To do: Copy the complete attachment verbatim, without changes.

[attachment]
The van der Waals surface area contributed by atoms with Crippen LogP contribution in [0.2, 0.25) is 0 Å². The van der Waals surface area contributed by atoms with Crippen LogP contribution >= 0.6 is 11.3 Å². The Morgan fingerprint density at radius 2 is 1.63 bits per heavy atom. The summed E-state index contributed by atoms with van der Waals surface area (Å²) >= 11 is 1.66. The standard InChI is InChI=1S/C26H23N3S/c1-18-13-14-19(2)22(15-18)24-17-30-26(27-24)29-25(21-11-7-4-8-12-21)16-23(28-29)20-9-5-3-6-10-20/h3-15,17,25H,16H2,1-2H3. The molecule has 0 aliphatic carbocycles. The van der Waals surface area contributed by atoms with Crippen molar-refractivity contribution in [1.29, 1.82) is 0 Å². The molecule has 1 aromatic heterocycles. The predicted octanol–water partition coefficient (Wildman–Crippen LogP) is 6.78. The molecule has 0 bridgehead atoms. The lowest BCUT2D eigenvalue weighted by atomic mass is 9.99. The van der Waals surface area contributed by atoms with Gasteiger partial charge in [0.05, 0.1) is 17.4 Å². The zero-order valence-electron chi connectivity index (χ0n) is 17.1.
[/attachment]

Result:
The van der Waals surface area contributed by atoms with Crippen LogP contribution in [0.2, 0.25) is 0 Å². The van der Waals surface area contributed by atoms with Crippen LogP contribution >= 0.6 is 11.3 Å². The Morgan fingerprint density at radius 2 is 1.63 bits per heavy atom. The summed E-state index contributed by atoms with van der Waals surface area (Å²) >= 11 is 1.66. The standard InChI is InChI=1S/C26H23N3S/c1-18-13-14-19(2)22(15-18)24-17-30-26(27-24)29-25(21-11-7-4-8-12-21)16-23(28-29)20-9-5-3-6-10-20/h3-15,17,25H,16H2,1-2H3. The molecule has 0 aliphatic carbocycles. The van der Waals surface area contributed by atoms with Crippen molar-refractivity contribution in [1.29, 1.82) is 0 Å². The molecule has 1 aromatic heterocycles. The predicted octanol–water partition coefficient (Wildman–Crippen LogP) is 6.78. The molecule has 0 bridgehead atoms. The lowest BCUT2D eigenvalue weighted by atomic mass is 9.99. The van der Waals surface area contributed by atoms with Gasteiger partial charge in [0.05, 0.1) is 17.4 Å². The zero-order valence-electron chi connectivity index (χ0n) is 17.1.